Chapter

Housing Policy, Mortgage Policy, and the Federal Housing Administration

Dwight M. Jaffee and John M. Quigley

in Measuring and Managing Federal Financial Risk

Published by University of Chicago Press

Published in print April 2010 | ISBN: 9780226496580
Published online February 2013 | e-ISBN: 9780226496597 | DOI: http://dx.doi.org/10.7208/chicago/9780226496597.003.0006
Housing Policy, Mortgage Policy, and the Federal Housing Administration

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To further the goal of increasing homeownership, federal housing policy makes extensive use of credit and tax incentives. These activities involve substantial federal cost and risk. This chapter reviews these risks and estimates the value of indirect and off-budget activities supporting homeownership. The analysis emphasizes the Federal Housing Administration's (FHA) mortgage insurance programs, and revisits their rationale and future role in light of the rapid rise and subsequent fall of the subprime market. Federal housing policy is executed through a complex array of institutions and programs, including the tax code, the FHA, and the Veterans Administration (VA). A comprehensive look at these programs reveals that off-budget policies primarily provide subsidies for middle- and upper-income homeowners and home purchasers, whereas programs subject to Congressional budget appropriations are directed toward lower-income and rental households.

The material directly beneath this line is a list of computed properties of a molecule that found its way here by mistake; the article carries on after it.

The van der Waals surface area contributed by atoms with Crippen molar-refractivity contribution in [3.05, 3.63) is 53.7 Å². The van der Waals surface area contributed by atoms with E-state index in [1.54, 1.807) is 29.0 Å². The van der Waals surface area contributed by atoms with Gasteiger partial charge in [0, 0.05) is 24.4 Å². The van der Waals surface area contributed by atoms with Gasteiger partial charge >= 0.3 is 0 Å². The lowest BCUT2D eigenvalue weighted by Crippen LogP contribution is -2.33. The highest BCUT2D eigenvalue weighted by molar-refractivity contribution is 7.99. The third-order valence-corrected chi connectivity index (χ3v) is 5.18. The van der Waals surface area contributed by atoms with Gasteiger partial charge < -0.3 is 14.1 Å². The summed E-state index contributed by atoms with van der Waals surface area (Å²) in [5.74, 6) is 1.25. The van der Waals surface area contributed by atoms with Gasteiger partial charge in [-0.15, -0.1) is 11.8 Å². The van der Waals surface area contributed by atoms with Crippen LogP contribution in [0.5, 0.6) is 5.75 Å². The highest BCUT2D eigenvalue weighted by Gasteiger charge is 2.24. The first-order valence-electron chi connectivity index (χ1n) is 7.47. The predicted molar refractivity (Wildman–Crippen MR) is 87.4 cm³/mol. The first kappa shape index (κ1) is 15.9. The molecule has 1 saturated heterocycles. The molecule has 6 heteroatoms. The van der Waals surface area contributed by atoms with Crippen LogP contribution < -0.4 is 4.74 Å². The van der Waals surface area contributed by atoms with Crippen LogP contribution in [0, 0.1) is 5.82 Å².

Keywords: housing policy; federal cost; off-budget activities; homeownership; subprime market; tax code

Chapter.  13809 words.  Illustrated.

Subjects: Econometrics and Mathematical Economics

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